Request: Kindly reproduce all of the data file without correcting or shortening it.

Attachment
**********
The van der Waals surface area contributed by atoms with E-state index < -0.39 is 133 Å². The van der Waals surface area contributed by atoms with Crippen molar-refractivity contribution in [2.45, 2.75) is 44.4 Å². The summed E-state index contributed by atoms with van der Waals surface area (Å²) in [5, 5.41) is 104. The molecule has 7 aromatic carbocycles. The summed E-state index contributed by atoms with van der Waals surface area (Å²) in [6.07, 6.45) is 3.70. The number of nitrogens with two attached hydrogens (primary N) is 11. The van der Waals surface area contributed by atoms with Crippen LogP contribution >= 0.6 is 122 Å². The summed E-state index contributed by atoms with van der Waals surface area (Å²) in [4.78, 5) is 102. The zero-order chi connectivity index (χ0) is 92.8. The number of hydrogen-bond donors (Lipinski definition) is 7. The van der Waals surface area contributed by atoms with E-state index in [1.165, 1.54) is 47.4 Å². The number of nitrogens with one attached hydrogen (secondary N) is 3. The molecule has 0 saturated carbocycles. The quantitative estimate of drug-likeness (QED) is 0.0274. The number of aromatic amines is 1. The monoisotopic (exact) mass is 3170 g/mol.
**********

The van der Waals surface area contributed by atoms with E-state index < -0.39 is 133 Å². The van der Waals surface area contributed by atoms with Crippen molar-refractivity contribution in [2.45, 2.75) is 44.4 Å². The summed E-state index contributed by atoms with van der Waals surface area (Å²) in [5, 5.41) is 104. The molecule has 7 aromatic carbocycles. The summed E-state index contributed by atoms with van der Waals surface area (Å²) in [6.07, 6.45) is 3.70. The number of nitrogens with two attached hydrogens (primary N) is 11. The van der Waals surface area contributed by atoms with Crippen LogP contribution >= 0.6 is 122 Å². The summed E-state index contributed by atoms with van der Waals surface area (Å²) in [4.78, 5) is 102. The zero-order chi connectivity index (χ0) is 92.8. The number of hydrogen-bond donors (Lipinski definition) is 7. The van der Waals surface area contributed by atoms with E-state index in [1.165, 1.54) is 47.4 Å². The number of nitrogens with one attached hydrogen (secondary N) is 3. The molecule has 0 saturated carbocycles. The quantitative estimate of drug-likeness (QED) is 0.0274. The number of aromatic amines is 1. The monoisotopic (exact) mass is 3170 g/mol.